by Caitlin Donovan – Staff Writer – firstname.lastname@example.org
Beyoncé Knowles-Carter took the Superbowl by storm with her halftime performance featuring her 10-piece all female band, the Sugar Mamas.
The problem is discussion of the halftime show rarely focuses on the rare sight of an all female musical performance, but is centers more on whether Beyoncé’s attire was too provocative. This discussion shows society needs to shift its focus to the substance and statement of a woman’s performance rather than focusing on condemning her sexuality.
Beyoncé told Jorge Riveras, a reporter from the online publication ColorLines, she specifically put together her all-woman band in hopes of inspiring young women. She said she was aware young girls do not have many women who play instruments to look up to in the media and she wanted to rectify the situation.
The media said Beyoncé and the other women wore skimpy outfits and said the formance was too sexualized.
“The kinds of representations” (that represent) “bodies without brains, only for the pleasure of male viewers…and in the meantime, the female viewers could feel crappy about themselves because they don’t look anything like those women who might have starved themselves to get that thin, and, what the hell, maybe had a little plastic surgery to add a breast size or two,” said Lori Horvitz, an associate professor of women, gender and sexuality studies at UNC Asheville.
Beyoncé’s performance at the Super Bowl was far from the sort of display that presented women as simply bodies without brains. Beyoncé made several deliberate choices to stage her performance in a way that demonstrated the power and intelligence of women, particularly women of color. One of the choices Beyoncé made was having women of several different
races in the Sugar Mamas and as back-up singers. The content of Beyoncé’s performance also matters. She specifically gave the spotlight to her guitarist, Bibi McGill. Women are not often shown as lead guitarists in the media, so this was likely a deliberate move on Beyoncé’s part. She also sang songs about the power of women, such as “Independent Women Pt. 1,” which honors financially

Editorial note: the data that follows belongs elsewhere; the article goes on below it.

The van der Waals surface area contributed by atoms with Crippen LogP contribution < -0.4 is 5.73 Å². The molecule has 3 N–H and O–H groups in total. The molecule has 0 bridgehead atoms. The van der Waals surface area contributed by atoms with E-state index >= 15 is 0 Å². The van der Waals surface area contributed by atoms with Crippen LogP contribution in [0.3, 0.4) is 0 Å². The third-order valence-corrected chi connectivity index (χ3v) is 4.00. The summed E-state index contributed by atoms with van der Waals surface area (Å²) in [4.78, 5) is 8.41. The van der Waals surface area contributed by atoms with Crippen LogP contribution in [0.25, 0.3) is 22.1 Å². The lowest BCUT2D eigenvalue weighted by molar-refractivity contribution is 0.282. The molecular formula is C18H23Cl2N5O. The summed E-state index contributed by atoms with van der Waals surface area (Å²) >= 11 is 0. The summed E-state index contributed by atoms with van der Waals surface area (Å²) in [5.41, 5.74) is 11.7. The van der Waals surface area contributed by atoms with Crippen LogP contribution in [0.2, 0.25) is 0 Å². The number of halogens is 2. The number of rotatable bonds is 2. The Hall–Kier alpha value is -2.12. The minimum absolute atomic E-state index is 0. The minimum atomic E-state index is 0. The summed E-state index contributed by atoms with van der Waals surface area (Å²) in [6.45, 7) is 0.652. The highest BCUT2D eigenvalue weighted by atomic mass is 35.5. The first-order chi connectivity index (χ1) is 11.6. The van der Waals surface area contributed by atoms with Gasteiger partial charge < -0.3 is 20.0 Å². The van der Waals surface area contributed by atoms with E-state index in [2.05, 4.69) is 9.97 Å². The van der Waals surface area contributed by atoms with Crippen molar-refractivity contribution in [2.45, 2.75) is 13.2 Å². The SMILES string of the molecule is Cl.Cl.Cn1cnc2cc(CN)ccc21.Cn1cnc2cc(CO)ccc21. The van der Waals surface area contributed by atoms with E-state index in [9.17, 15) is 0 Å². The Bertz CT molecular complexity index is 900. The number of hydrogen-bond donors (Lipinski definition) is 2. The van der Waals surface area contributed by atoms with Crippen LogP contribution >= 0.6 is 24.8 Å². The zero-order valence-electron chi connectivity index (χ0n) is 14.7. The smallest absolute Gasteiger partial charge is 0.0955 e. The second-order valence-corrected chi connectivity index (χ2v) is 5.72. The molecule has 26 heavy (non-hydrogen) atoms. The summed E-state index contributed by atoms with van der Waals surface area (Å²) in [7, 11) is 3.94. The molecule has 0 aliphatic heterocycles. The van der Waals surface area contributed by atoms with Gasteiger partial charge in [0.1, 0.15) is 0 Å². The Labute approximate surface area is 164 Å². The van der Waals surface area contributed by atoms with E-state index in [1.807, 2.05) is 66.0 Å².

The aesthetics of the performance also focused on honoring powerful women. An effigy of the fearsome and revered Hindu warrior goddess Durga descended onto the stage in the middle of the show.
Far from making women feel crapp about themselves, it is clear Beyonce aimed to celebrate and empower women with her performance. Many of her other performances and songs have also aimed to do this. “Run the World (Girls)” celebrates the idea of powerful women and praises women for both raising children and holding careers. The music video
for the song focuses on a group of powerful women of color, dominating the world, reducing the men around them to cowering behind body shields. “If I Were a Boy” actually deals with the double standards women face compared to men. Anthems like “Survivor” focus on women recovering and becoming stronger after being treated badly by men.
The fact is Beyoncé uses her pop star fame and riches to employ fellow women of color in careers and positions they do not usually get to enjoy. This shows she is willing to put her money where her mouth is. She is undoubtedly a smart, autonomous woman who is trying to use her career to empower other women. Yet because she is wearing the equivalent of a bathing suit on stage, all of this gets glossed over.
Indeed, it is time to accept Beyoncé has a right to be confident in her sexuality and body. How people choose to react to that is entirely up to them. Condemning Beyoncé for baring her body is puritanical. It is true all Beyoncé’s performance cannot necessarily be completely separated from society’s “sex sells”
mentality, especially since all the women involved in the performance had body types considered the cultural ideal.
But it is society that should be criticized for promoting such an ideal, not the women trying to make it in society. And ultimately, the best way to turn the tables on society is to not fall into the trap of
focusing on the perceived sexual aesthetics of Beyoncé’s performance, rather the substance of it –– the women playing instruments, the goddess Durga descending down and overall message Beyoncé was trying to send.
Beyoncé has sold more than 75 million records worldwide as a solo artist,making her one of the best-selling artists of all time. She has also won 17 Grammy awards, which makes her one of the most honored female artists to date. She has inspired several female artists, including
Rihanna and Lady Gaga. Obviously, Beyoncé has a huge impact on pop culture, and if she chooses to go even further advocating female empowerment, she could have a huge impact on women as a whole.
Hopefully if Beyonce does choose to do that, society will actually focus on what she is saying rather than what she’s wearing.